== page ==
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Last year, Kansas City Superintendent John Covington made headlines when he stabilized the hemorrhaging Kansas City School District (which had lost 75 percent of its students in the past four decades) by shutting half of the district's schools, selling the central office building, and axing close to a quarter of the administrative staff. And he did all of this with the backing of the school board and community leaders. So imagine their surprise (and ire) when Covington, who has been at the helm of KC schools for about two years, abruptly resigned last week?only to take the wheel of Michigan's nascent state-run ?reform school district,? the Education Achievement System (EAS). Finger-pointing and fist-shaking aside, there are a few big takeaways to be drawn from Covington's departure?and his arrival in Motown.

First: KC should have seen this coming?and should have planned for it. The lifespan of an urban supe is akin to that of an American Newt (which, for the non-zoologists out there is about three years). And it's even shorter for those, like Covington, who are brought in as transformational leaders. Dynamic leadership can jumpstart a district's success, but it needs to be buttressed by a smart?and painstakingly articulated?transition plan. The Center for Reinventing Public Education made this point (though they were speaking specifically to charter schools) back in December in their report ?You're Leaving? Sustainability and Succession in Charter Schools.?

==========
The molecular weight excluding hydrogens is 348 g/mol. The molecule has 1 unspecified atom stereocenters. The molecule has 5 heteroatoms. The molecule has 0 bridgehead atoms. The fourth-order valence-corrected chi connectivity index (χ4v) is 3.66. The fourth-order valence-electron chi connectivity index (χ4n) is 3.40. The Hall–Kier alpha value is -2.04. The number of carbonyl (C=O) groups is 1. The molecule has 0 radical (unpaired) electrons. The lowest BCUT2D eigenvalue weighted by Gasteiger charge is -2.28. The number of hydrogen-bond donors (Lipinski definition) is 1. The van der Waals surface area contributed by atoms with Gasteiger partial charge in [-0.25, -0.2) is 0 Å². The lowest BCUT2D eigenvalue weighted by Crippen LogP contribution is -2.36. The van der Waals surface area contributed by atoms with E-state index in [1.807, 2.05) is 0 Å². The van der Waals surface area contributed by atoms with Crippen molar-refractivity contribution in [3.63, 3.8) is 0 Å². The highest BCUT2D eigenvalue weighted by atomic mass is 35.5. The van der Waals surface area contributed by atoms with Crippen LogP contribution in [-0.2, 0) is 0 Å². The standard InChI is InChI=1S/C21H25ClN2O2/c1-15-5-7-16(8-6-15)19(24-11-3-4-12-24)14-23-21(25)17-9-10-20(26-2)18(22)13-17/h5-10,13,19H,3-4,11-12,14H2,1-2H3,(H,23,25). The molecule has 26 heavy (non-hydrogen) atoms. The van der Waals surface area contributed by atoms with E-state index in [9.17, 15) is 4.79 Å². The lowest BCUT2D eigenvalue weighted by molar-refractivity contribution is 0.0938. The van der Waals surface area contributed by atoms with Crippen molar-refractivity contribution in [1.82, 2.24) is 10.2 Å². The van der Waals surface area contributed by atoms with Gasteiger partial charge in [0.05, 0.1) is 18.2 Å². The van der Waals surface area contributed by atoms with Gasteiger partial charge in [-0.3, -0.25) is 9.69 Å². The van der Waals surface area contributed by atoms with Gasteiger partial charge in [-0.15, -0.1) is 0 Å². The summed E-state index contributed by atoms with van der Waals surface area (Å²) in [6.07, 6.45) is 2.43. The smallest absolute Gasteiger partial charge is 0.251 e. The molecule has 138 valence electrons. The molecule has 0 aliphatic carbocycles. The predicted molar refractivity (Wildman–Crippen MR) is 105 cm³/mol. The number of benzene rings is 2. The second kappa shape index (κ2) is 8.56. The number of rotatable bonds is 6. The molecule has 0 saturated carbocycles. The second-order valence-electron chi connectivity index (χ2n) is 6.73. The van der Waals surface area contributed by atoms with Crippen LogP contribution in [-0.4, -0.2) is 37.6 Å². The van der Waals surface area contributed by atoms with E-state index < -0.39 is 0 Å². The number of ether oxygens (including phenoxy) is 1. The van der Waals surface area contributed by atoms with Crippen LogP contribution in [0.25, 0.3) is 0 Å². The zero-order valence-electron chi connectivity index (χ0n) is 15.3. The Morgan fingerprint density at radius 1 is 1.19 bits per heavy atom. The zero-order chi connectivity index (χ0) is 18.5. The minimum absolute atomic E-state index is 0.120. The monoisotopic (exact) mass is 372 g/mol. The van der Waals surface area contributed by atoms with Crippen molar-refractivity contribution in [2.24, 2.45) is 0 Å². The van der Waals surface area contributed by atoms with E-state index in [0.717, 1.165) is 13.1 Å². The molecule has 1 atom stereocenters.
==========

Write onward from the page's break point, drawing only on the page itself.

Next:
Second: When it comes to high-quality district leaders, the educational landscape is reasonably...

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Ohio Education Gadfly Biweekly

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Ohio Education Gadfly Biweekly

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Ohio Education Gadfly Biweekly

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Ohio Education Gadfly Biweekly

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Ohio Education Gadfly Biweekly

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Ohio Education Gadfly Biweekly

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A map of the world

Since the PISA-results bomb dropped last December, myriad reports have been released, op-eds written, and dinner conversations had comparing the American education system to high-achieving OECD nations. Some of them have been pretty smart. Others have been reasonably vapid, if well-intentioned. And almost all seem compelled to hail Finland. If only our system could be more Scandinavian, they croon.

Absolutely there are some elements of the Finnish system that should be lauded and emulated (their rigorous teacher training and constant loop of peer-feedback are big ones for me). But turning our schools into a United States of Finland will no sooner skyrocket our children's achievement than adopting whole-hog the policies of South Korea (with its strict, albeit slackening test-based culture) or even Poland or South Africa (which have been marking sharp gains in student achievement since stepping from the shadows of the Soviet Union and apartheid, respectively.

Thing is, there is no perfect system. And touting one in its entirety blinds us from some important points regarding international comparisons and takeaways.

Here is what we should be considering:

The Devil is in the details:

Sweeping comparisons of entire education systems make for explosive headlines and engaging reading (and fun ?what if? or ?if only? games). But when it comes...

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Ohio Education Gadfly Biweekly

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Ohio Education Gadfly Biweekly

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